Lowe stopped reading the papers or even watching TV. “I had an inkling of what was going on,” he says. “I just didn’t watch it. I went so underground that my frame of reference dealt only with the upcoming film. A lot of time, I didn’t know what day it was.”

Through it all, Lowe was bolstered by friends like Emilio Estevez and producer Cassian Elwes and his wife, Priscilla—who came to his house with food and (non-blue) videos—and by his parents, who leapt to his defense. Chuck Lowe, a trial lawyer in Dayton and wife Kay (Rob’s stepmother) were dismayed by the tactics used by the opposing lawyers. “It was a shakedown as far as I was concerned,” says Chuck. “I can’t imagine that mother subjecting her young child to the exposure that has followed. And I’m appalled by the lack of professionalism on behalf of the lawyers that were engaged opposite Rob.”

“We weren’t embarrassed by [the incident],” adds Chuck. “I’m worldly enough to know, or at least suspect, what goes on in people’s homes.”

Mother Barbara Wilson, a writer who is married to a Malibu psychiatrist, urged Rob to defend himself publicly. “She said to me, ‘Why don’t you tell what really happened?’ ” he recalls. “I told her, ‘What I don’t need is to whip up the media frenzy.’ My biggest fear was that people would judge me by false or misleading headlines.”

“I think he was a lot more hurt by it than he at first wanted to admit,” says Ally Sheedy. Lowe agrees. As the weeks went on, he says, he began to feel the pressure: “There’s only so much abuse anyone can take before their confidence is shaken. When it was bad, I would call my manager, and he would tell me it was like a mild anxiety attack. He’d say, ‘Everything will work itself out.’ ”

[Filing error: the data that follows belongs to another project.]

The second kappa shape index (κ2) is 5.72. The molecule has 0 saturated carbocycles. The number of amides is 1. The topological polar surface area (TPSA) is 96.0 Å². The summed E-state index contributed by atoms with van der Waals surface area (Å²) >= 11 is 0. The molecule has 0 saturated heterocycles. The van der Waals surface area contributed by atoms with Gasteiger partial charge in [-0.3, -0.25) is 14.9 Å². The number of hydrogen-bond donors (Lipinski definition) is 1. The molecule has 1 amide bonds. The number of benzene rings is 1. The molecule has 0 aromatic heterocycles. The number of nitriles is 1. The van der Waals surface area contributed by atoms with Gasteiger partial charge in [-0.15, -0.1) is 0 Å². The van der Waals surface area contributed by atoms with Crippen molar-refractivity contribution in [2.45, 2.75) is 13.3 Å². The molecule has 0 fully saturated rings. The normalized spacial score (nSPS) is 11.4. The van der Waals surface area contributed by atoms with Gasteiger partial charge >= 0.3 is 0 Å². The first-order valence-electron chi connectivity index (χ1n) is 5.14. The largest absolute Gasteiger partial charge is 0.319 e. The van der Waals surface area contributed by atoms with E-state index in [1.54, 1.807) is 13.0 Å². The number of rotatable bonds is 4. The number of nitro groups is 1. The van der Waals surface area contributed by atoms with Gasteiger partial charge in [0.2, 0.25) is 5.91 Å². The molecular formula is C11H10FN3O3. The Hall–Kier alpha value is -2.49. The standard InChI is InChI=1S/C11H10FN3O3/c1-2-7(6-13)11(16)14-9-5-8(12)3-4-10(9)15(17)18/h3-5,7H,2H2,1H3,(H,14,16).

Stephen Stills, a close friend who met Lowe on the celebrity political circuit, says that he was “furious” with Rob when the story broke. “I nearly killed him,” says Stills. “It was such an incredible lack of judgment. But nobody’s got an exclusive hold on bad judgment. Anybody in our racket knows that this is just around the corner for them if they’re not really careful. I just told him to duck and weather the storm and wait until his next work.”

When Lowe did venture back into the world again, he found that his colleagues were similarly supportive. In early June he was sitting with producer Brad Wyman at a private bar called On the Rox, when he was spotted by Jack Nicholson. “He came over to me and put both hands on my shoulders, and he looks at me with that one eyebrow up, and says in that voice, ‘Hey kid, what’s new?’ ” says Lowe. “I broke up.”

These days Rob is keeping a relatively low social profile. The man once seen with Princess Stephanie and Fawn Hall and Nastassja Kinski appears only occasionally at hot spots like the China Club. His favorite haunts are the L.A. Forum, where he catches most Lakers games, and the running track at UCLA, where he works out four or five mornings a week. He has a sense that he is no longer invulnerable and that time takes its toll on even the prettiest face. “The whole thing sped up the aging process,” Rob says. “I now have a few lines around the eyes to prove it.”

Inquiries about his private life are met with polite evasions. He says that he is not involved with old girlfriend Melissa Gilbert (although they see each other as friends) or with anyone else, and that he is not prepared to discuss the ethics of taping one’s intimate encounters. “I don’t have time to sit and judge somebody else for what they might do in their bedroom,” he says with exasperation.

Lowe’s own hot topic is How I Have Become a Better Person Through Adversity. “I’ve learned the importance of admitting when you have made a mistake, when you have been wrong or made bad judgments,” he says. “And I learned that you must accept the consequences of your actions. That’s part of being the man that I want to be.”

For now, at least, it seems Hollywood is buying the line. After the West Coast premiere of Bad Influence at Westwood’s Mann Plaza Theatre, Lowe rose from his aisle seat and nervously awaited the verdict of his peers. Through the sleek crowd came the tall, spare-looking Charles Winkler, a director whose father, Irwin, gave the world They Shoot Horses Don’t They? Winkler locked eyes, then hands, with the anxious Lowe. “Hey, Dude,” he said. “Welcome back.”

“It’s good to be back,” sighed Rob.

—Michelle Green, Jack Kelley in Los Angeles, Joyce Leviton in Atlanta